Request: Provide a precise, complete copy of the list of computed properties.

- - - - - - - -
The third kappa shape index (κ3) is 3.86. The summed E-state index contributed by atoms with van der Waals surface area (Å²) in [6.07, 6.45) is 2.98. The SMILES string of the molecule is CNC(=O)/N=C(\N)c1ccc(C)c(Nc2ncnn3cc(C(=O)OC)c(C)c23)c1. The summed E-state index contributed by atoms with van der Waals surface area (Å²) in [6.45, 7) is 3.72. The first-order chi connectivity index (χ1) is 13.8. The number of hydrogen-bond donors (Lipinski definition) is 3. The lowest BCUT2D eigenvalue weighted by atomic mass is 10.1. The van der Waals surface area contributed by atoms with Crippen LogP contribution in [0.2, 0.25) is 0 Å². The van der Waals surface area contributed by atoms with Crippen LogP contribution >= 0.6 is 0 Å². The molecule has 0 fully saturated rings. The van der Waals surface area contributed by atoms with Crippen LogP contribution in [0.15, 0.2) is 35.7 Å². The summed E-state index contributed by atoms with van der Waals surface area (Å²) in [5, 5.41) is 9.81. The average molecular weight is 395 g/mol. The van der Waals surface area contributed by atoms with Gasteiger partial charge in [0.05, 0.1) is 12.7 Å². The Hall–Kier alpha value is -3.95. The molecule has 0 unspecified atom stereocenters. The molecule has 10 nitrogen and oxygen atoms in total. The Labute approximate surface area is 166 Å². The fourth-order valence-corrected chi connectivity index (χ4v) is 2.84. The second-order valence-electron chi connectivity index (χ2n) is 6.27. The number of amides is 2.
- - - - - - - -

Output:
The third kappa shape index (κ3) is 3.86. The summed E-state index contributed by atoms with van der Waals surface area (Å²) in [6.07, 6.45) is 2.98. The SMILES string of the molecule is CNC(=O)/N=C(\N)c1ccc(C)c(Nc2ncnn3cc(C(=O)OC)c(C)c23)c1. The summed E-state index contributed by atoms with van der Waals surface area (Å²) in [6.45, 7) is 3.72. The first-order chi connectivity index (χ1) is 13.8. The number of hydrogen-bond donors (Lipinski definition) is 3. The lowest BCUT2D eigenvalue weighted by atomic mass is 10.1. The van der Waals surface area contributed by atoms with Crippen LogP contribution in [0.2, 0.25) is 0 Å². The van der Waals surface area contributed by atoms with Crippen LogP contribution >= 0.6 is 0 Å². The molecule has 0 fully saturated rings. The van der Waals surface area contributed by atoms with Crippen LogP contribution in [0.15, 0.2) is 35.7 Å². The summed E-state index contributed by atoms with van der Waals surface area (Å²) in [5, 5.41) is 9.81. The average molecular weight is 395 g/mol. The van der Waals surface area contributed by atoms with Gasteiger partial charge in [0.05, 0.1) is 12.7 Å². The Hall–Kier alpha value is -3.95. The molecule has 0 unspecified atom stereocenters. The molecule has 10 nitrogen and oxygen atoms in total. The Labute approximate surface area is 166 Å². The fourth-order valence-corrected chi connectivity index (χ4v) is 2.84. The second-order valence-electron chi connectivity index (χ2n) is 6.27. The number of amides is 2.